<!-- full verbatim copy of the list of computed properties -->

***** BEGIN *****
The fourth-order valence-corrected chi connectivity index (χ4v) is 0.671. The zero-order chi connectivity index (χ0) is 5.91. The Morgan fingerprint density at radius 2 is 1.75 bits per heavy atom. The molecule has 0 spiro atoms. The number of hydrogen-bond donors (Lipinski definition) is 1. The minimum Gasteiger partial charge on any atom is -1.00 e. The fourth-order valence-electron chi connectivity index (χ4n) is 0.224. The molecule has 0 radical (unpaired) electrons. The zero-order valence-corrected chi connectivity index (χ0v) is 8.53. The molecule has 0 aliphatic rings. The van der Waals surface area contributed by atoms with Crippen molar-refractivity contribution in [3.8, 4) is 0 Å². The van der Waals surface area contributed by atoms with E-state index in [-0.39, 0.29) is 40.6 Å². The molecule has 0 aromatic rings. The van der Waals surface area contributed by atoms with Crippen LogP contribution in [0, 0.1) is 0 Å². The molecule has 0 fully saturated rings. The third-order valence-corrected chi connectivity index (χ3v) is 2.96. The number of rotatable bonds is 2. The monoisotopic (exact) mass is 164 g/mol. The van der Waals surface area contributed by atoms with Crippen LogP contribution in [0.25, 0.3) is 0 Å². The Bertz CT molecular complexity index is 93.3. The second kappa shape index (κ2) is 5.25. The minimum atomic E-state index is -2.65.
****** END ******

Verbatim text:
The fourth-order valence-corrected chi connectivity index (χ4v) is 0.671. The zero-order chi connectivity index (χ0) is 5.91. The Morgan fingerprint density at radius 2 is 1.75 bits per heavy atom. The molecule has 0 spiro atoms. The number of hydrogen-bond donors (Lipinski definition) is 1. The minimum Gasteiger partial charge on any atom is -1.00 e. The fourth-order valence-electron chi connectivity index (χ4n) is 0.224. The molecule has 0 radical (unpaired) electrons. The zero-order valence-corrected chi connectivity index (χ0v) is 8.53. The molecule has 0 aliphatic rings. The van der Waals surface area contributed by atoms with Crippen molar-refractivity contribution in [3.8, 4) is 0 Å². The van der Waals surface area contributed by atoms with E-state index in [-0.39, 0.29) is 40.6 Å². The molecule has 0 aromatic rings. The van der Waals surface area contributed by atoms with Crippen LogP contribution in [0, 0.1) is 0 Å². The molecule has 0 fully saturated rings. The third-order valence-corrected chi connectivity index (χ3v) is 2.96. The number of rotatable bonds is 2. The monoisotopic (exact) mass is 164 g/mol. The van der Waals surface area contributed by atoms with Crippen LogP contribution in [0.25, 0.3) is 0 Å². The Bertz CT molecular complexity index is 93.3. The second kappa shape index (κ2) is 5.25. The minimum atomic E-state index is -2.65.